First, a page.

PEEK

UPDATED: Ohio Election Workers convicted of felony [VIDEO]

Just doing our job...
Two low-level elections workers from Cuyahoga County, Ohio, were each convicted of a felony for "negligent misconduct of an elections employee. They also were convicted of one misdemeanor count each of failure of elections employees to perform their duty."

According to the prosecutors, they were "secretly reviewing preselected ballots before a public recount."

UPDATE: Video right, is from HBO's Hacking Democracy.

And of course, Ohio tipped the election to Bush. But this is no smoking gun -- though it is another exposed gear in the dirty election fraud machinery, to be sure.

Though the AP article is a bit short on meat, we are fortunate enough to have the Black Box Voting folks all over this one.

Not only are these two employees taking the heat while the higher ups aren't even being questioned (Elections Board Director Michael Vu and County Board of Elections chair Bob Bennett), but it looks like the convicted workers' defense attorney happens to be a former Chairman of the Board of Elections back in '95.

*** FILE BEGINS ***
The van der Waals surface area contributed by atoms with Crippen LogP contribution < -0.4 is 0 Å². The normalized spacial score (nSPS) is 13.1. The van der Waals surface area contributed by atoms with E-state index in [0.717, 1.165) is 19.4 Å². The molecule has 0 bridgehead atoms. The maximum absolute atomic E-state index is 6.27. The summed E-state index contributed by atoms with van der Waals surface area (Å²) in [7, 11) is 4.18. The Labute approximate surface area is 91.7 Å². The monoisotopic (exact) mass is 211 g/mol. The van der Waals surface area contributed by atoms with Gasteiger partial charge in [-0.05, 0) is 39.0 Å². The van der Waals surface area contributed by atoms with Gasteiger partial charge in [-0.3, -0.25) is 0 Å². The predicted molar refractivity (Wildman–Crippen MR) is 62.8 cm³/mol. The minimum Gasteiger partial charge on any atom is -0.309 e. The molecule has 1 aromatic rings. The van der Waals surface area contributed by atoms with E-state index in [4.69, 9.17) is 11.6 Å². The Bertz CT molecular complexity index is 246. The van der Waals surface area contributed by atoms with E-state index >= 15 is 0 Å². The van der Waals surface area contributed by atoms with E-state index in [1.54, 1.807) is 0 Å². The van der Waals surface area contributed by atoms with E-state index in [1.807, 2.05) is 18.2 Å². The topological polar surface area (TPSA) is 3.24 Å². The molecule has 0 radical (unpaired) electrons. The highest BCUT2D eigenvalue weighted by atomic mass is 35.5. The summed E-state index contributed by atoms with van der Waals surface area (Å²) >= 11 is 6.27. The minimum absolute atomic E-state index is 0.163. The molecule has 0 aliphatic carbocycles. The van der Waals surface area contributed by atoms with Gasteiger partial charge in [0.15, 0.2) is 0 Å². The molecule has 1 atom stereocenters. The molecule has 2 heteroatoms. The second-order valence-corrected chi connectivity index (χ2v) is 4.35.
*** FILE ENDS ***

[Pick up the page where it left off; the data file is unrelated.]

This is no huge coincidence, of course, nor is it likely to signal anything particularly nefarious, as he is the person most familiar with the numerous and arcane laws governing elections in Ohio.

The one thing that does give one pause is the fact that, as Black Box points out, the defense lawyer didn't appear to push his clients toward a plea bargain, despite the fact that they were videotaped doing something that violated the law.

That sounds like some crappy lawyering.

Black Box notes that if these workers were just, as they claimed, following procedure, is it plausible to wonder whether illegal "procedures" had been in place since his years as chairman?
Evan Derkacz is an AlterNet editor. He writes and edits PEEK, the blog of blogs.
Sign Up!
Get AlterNet's Daily Newsletter in Your Inbox
+ sign up for additional lists
[x]
Select additional lists by selecting the checkboxes below before clicking Subscribe:
Activism
Drugs
Economy
Education
Election 2018
Environment
Food
Media
World